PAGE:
FIG. 1b shows the completed LCD apparatus, after a covering substrate 20 has been attached to the substrate 10. Substrate 20 is formed of a transparent material, e.g. glass having a coefficient of expansion equal to the material of substrate 10, and has a planarized underside 22 (referred to herein as the covering side) which is disposed opposite the planarized surface 12 of the substrate 10. A single counter-pixel electrode (not shown), also commonly referred to as a counter electrode, is disposed on the covering side 22 such that it covers at least the display area in the LCD device 14, i.e. the area occupied by the pixel electrodes. Alternatively, the counter electrode could include a plurality of counter-pixel electrodes, each deposited on the covering side 22 opposite one or more of the pixel electrodes. The counter electrode is formed of a uniform-thickness layer of a conductive material, e.g. indium tin oxide (ITO) which is transparent to the light radiation to be modulated by the LCD. To facilitate electrical connections to the counter electrode, one or more conductive tracks (not shown) may be deposited on the covering side 22 and running, for example, from the counter electrode to an edge of the substrate 20. Alternatively, the counter electrode itself could be made continuous to at least one of the edges of the substrate 20. To provide access to such conductive tracks, or to such a continuous counter electrode, on the underside of the substrate 20, it is shifted relative to the substrate 10 in the embodiment shown in FIG. 1b.
In this embodiment, the substrate 20 is supported on the planarized surfaces 18 and on a plurality of spacers 26 that are positioned at distributed locations outside of the display area. Each of these spacers 26 is positioned at a location where the respective regions of the opposing sides of substrates 10 and 20, that are contacted by the upper and lower surfaces of the spacer, have respective heights which are known to a high degree of accuracy. Preferably, as shown in FIG. 1b, these are regions where the surfaces of the spacers 26 directly contact the planarized surfaces of the opposing substrates. In this case the height of each spacer 26 will be equal to the height above the surface 12 of the plane defined by the planarized surfaces 18. A simple manner of accurately positioning and constructing the spacers 26 is by photo-lithographically forming each spacer in a layer deposited to the required height on one of the surfaces 12 or 22. Because of the evenness of these planarized surfaces, the spacers may be formed of an incompressible material, e.g. silicon nitride or silicon dioxide. If a degree of precision greater than that achievable by merely controlling the height of deposition is desired, all of the spacers 26 can be deposited to a larger-than-desired height and themselves planarized. If all of the spacers 26 are deposited on the surface 12, the upper surfaces of these spacers can be planarized simultaneously with the planarization of the surfaces 18.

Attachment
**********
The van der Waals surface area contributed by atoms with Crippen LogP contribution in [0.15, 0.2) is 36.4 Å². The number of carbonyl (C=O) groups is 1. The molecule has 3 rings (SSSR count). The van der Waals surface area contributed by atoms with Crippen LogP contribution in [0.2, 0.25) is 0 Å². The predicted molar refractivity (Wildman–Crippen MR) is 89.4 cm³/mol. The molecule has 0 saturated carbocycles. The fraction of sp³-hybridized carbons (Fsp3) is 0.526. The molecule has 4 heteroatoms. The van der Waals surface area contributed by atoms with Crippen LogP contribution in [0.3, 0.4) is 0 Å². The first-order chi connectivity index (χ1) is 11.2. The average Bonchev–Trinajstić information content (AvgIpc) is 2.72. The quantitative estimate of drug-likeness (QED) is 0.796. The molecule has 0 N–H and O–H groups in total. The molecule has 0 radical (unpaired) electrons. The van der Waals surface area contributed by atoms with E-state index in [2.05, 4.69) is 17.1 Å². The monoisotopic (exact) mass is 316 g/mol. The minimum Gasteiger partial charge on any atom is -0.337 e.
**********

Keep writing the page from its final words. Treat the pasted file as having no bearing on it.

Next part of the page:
FIGS. 1a and 1 b further illustrate the positioning of a layer of adhesive 28 which is sandwiched between the facing sides of the substrates 10 and 20 during assembly. This adhesive is deposited, as is known in the art, on either substrate such that it surrounds the LCD device 14 without covering the display area, allowing for lateral expansion of the adhesive as the substrates are compressed together and held during curing of the adhesive. The adhesive both forms (together with the surfaces 12 and 22) a sealed chamber for containing the liquid-crystal material, and holds the two substrates together. Any adhesive commonly used for this purpose may be employed, provided that it does not expand during curing. Preferably, the adhesive will shrink slightly during curing, to ensure that the spacers 26 remain tightly compressed between the substrates. Some adhesives that are recommended for this purpose are UV-curable or thermoset epoxy adhesives, e.g. those available from the Norland Optical Adhesives and the Ablestick companies, respectively. The adhesive 28 may deposited indiscriminately with respect to the spacers, because it is displaced during assembly when the substrates 10 and 20 are pressed together.